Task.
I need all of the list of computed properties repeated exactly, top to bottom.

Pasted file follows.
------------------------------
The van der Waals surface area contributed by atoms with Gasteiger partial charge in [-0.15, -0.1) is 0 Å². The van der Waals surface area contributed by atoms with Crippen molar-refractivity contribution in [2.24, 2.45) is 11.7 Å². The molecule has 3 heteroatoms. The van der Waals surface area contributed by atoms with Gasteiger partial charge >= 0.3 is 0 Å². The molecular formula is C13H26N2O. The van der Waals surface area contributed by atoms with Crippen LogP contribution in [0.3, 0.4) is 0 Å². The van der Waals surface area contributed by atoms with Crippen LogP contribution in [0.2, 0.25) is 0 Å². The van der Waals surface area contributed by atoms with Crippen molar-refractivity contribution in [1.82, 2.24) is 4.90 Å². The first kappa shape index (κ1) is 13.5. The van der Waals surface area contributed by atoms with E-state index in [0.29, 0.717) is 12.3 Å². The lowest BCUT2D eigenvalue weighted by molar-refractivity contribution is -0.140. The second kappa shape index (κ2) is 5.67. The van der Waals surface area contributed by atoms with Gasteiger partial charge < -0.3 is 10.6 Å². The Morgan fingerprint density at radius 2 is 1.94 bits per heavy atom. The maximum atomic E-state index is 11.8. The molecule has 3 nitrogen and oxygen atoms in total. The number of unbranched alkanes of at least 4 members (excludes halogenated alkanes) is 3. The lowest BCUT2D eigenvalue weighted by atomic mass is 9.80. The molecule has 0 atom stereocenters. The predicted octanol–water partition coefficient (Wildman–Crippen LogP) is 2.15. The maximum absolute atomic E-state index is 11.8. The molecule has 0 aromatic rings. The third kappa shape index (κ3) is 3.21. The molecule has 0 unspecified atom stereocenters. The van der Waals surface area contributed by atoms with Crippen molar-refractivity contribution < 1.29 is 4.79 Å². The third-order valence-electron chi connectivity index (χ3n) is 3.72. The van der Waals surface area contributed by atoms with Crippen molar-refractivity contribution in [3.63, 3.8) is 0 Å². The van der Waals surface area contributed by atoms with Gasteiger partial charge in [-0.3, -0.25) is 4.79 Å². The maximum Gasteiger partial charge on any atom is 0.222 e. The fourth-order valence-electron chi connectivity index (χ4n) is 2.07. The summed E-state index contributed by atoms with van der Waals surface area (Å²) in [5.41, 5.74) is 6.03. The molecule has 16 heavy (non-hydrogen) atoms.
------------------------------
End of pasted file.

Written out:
The van der Waals surface area contributed by atoms with Gasteiger partial charge in [-0.15, -0.1) is 0 Å². The van der Waals surface area contributed by atoms with Crippen molar-refractivity contribution in [2.24, 2.45) is 11.7 Å². The molecule has 3 heteroatoms. The van der Waals surface area contributed by atoms with Gasteiger partial charge >= 0.3 is 0 Å². The molecular formula is C13H26N2O. The van der Waals surface area contributed by atoms with Crippen LogP contribution in [0.3, 0.4) is 0 Å². The van der Waals surface area contributed by atoms with Crippen LogP contribution in [0.2, 0.25) is 0 Å². The van der Waals surface area contributed by atoms with Crippen molar-refractivity contribution in [1.82, 2.24) is 4.90 Å². The first kappa shape index (κ1) is 13.5. The van der Waals surface area contributed by atoms with E-state index in [0.29, 0.717) is 12.3 Å². The lowest BCUT2D eigenvalue weighted by molar-refractivity contribution is -0.140. The second kappa shape index (κ2) is 5.67. The van der Waals surface area contributed by atoms with Gasteiger partial charge < -0.3 is 10.6 Å². The Morgan fingerprint density at radius 2 is 1.94 bits per heavy atom. The maximum atomic E-state index is 11.8. The molecule has 3 nitrogen and oxygen atoms in total. The number of unbranched alkanes of at least 4 members (excludes halogenated alkanes) is 3. The lowest BCUT2D eigenvalue weighted by atomic mass is 9.80. The molecule has 0 atom stereocenters. The predicted octanol–water partition coefficient (Wildman–Crippen LogP) is 2.15. The maximum absolute atomic E-state index is 11.8. The molecule has 0 aromatic rings. The third kappa shape index (κ3) is 3.21. The molecule has 0 unspecified atom stereocenters. The van der Waals surface area contributed by atoms with Crippen molar-refractivity contribution < 1.29 is 4.79 Å². The third-order valence-electron chi connectivity index (χ3n) is 3.72. The van der Waals surface area contributed by atoms with Crippen molar-refractivity contribution in [3.63, 3.8) is 0 Å². The van der Waals surface area contributed by atoms with Gasteiger partial charge in [-0.3, -0.25) is 4.79 Å². The maximum Gasteiger partial charge on any atom is 0.222 e. The fourth-order valence-electron chi connectivity index (χ4n) is 2.07. The summed E-state index contributed by atoms with van der Waals surface area (Å²) in [5.41, 5.74) is 6.03. The molecule has 16 heavy (non-hydrogen) atoms.